Melbourne’s suburb of Brunswick did not inherit many public sculptures from previous generations. The Temperance Movement from early last century erected a few drinking fountains, a couple of war memorials were commissioned, and there is that ugly bronze lump – now stuck outside a carpark along Sydney Rd., that commemorates the gold rush of the 19th century.
There are now many more contemporary sculptures including some by notable Melbourne sculptors, Peter Corlett (see my entry about Peter Corlett) and Simon Perry. Peter Corlett’s 2004 statue of “Father John Brosnan, Chaplin Pentridge Prison 1945-1985” is out the front of the Brosnan Centre in Brunswick. Simon Perry, whose best-known sculpture, is the “Public Purse” is in the Bourke St. mall, has a number of sculptures around Brunswick.
Simon Perry’s “Rolled Path”, 1997, on the Merri Creek bicycle path, north of Albion St. and south of the Brunswick velodrome, is witty and fun. At the end of a short side path, the concrete rolls up into a large cylinder, like a giant classical scroll, or a carpet waiting to be unrolled were its progression not blocked by a large bluestone rock. The sculpture plays with the parkland environment of concrete paths, the boulder is the local bluestone granite found along the creek. It reminds me of Robert Smithson’s “Spiral Jetty”, as a work of earth art because of its form and the invitation to walk a path that ends in the contemplation of art.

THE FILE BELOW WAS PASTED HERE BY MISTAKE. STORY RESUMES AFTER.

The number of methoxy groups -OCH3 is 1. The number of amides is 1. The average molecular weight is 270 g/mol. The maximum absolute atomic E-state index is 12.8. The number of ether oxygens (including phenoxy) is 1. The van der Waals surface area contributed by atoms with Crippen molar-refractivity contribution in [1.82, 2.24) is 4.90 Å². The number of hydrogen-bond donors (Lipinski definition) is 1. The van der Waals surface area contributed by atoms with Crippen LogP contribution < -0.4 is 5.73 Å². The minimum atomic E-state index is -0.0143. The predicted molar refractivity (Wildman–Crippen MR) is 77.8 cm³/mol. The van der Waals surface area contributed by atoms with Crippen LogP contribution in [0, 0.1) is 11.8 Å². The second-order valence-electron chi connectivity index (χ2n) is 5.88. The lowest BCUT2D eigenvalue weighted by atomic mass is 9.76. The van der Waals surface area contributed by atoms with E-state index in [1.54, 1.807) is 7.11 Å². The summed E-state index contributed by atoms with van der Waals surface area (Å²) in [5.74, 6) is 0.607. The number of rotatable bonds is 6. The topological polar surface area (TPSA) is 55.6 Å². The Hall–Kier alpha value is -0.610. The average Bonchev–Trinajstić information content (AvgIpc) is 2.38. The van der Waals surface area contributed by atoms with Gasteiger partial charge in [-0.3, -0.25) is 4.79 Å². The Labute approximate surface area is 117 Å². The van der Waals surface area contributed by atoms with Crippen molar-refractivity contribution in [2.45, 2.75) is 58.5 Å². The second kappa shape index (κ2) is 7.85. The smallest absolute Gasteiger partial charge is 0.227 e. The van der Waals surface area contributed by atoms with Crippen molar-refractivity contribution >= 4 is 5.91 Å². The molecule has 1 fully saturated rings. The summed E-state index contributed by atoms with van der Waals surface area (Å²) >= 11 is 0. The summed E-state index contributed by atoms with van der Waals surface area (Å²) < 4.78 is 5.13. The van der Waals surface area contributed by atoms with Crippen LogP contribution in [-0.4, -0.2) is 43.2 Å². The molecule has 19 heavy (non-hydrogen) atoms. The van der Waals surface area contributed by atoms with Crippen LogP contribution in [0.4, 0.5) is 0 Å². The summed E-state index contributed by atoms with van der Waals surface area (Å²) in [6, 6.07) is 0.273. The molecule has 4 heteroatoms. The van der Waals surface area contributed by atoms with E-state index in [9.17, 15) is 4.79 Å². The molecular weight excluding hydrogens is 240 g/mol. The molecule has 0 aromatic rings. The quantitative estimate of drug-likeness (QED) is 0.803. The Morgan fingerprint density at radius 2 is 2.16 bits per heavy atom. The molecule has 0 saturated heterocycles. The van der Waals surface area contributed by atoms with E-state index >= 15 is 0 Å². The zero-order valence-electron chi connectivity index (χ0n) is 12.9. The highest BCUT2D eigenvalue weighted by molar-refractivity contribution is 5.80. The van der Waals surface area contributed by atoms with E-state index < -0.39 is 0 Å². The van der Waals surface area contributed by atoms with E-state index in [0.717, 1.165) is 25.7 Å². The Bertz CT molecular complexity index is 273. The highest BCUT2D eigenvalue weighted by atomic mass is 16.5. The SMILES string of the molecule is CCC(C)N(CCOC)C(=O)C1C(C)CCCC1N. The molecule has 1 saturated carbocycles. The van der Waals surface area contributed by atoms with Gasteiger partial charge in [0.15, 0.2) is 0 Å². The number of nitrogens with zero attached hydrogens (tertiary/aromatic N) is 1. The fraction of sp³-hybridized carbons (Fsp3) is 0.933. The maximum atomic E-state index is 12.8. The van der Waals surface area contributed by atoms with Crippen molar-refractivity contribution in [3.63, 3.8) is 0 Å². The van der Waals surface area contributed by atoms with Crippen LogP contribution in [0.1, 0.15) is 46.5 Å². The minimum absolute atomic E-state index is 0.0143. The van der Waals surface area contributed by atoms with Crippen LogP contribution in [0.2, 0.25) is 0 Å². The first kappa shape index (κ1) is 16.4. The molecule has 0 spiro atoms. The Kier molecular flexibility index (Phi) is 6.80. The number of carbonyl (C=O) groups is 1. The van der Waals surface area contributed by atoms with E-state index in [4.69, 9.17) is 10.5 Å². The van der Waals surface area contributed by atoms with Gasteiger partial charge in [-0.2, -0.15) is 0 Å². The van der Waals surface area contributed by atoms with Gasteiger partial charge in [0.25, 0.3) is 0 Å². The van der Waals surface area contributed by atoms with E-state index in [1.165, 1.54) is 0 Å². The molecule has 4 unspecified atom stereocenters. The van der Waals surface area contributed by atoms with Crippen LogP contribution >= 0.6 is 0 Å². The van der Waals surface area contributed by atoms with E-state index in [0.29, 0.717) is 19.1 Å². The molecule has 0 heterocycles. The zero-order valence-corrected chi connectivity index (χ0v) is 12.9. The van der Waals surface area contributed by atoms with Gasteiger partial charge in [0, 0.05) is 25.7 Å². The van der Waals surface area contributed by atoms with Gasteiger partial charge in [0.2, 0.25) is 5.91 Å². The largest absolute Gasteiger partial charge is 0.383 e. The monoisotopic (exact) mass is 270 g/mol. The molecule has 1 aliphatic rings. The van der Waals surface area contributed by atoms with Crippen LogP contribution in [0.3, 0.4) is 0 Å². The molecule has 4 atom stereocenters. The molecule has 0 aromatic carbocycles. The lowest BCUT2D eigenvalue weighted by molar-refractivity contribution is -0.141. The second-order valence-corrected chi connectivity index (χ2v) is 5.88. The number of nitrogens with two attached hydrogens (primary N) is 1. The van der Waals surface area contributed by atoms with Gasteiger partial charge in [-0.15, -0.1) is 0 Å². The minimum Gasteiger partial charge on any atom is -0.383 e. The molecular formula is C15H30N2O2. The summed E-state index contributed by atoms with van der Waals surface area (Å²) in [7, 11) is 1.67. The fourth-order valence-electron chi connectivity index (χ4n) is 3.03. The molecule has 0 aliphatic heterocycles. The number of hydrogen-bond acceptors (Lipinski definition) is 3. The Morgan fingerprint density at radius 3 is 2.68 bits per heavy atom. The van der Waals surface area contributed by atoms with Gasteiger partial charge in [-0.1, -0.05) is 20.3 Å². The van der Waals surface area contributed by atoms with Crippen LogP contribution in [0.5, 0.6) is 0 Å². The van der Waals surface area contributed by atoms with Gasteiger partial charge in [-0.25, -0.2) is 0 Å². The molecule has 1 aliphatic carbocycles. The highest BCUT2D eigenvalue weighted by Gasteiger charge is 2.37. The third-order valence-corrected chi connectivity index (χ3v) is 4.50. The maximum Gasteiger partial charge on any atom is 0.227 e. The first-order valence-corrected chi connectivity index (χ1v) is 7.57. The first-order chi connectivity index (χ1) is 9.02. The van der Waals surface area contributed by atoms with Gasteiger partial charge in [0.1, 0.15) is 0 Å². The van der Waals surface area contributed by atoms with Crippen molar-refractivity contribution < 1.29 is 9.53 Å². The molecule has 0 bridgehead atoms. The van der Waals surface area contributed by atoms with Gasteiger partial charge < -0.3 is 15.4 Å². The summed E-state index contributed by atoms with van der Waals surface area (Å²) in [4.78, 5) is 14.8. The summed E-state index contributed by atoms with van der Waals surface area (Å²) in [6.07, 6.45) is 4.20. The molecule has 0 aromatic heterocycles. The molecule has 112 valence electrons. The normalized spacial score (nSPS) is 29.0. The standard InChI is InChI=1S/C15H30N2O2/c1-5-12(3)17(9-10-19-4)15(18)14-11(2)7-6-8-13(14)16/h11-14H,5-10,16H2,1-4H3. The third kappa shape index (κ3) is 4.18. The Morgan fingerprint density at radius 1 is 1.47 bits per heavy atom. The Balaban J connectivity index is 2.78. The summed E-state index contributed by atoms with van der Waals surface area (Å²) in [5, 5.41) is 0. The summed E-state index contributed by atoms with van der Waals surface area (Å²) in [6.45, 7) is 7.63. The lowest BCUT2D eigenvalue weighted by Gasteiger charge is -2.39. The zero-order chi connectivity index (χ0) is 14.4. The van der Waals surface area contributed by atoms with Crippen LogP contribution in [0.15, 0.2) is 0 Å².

“Rolled Path” exhibits many of the qualities that I think are essential to public art. Like all good public art kids can climb on it and you can sit on it. It is practically indestructible without heavy equipment or explosives and even the graffiti that was painted on it when I was there was inconsequential. It fits perfectly into the park environment of Merri Creek, creating an identity for an otherwise nondescript area beside the bicycle path.
“Rolled Path” is a rare example in Moreland of the sculpture that has been incorporated into the design of the landscape. Too often sculpture is put where space can found for it, with little consideration to the landscape or architecture. And for this reason none of these sculptures have become an image for suburb or a meeting place.
At the corner of Sydney and Glenlyon Rd. is a less successful sculpture by Simon Perry. “Monument to free speech” 1993, commemorates artist and activist Noel Counihan. It is a stone carving of a cage being unveiled or covered by a bronze dove. Only 3m high this sculpture is too small to be much of a monument and too ambiguous to be a landmark, given that Australians do not have any rights to free speech. The original commission for this sculpture is probably the source of many of its problems.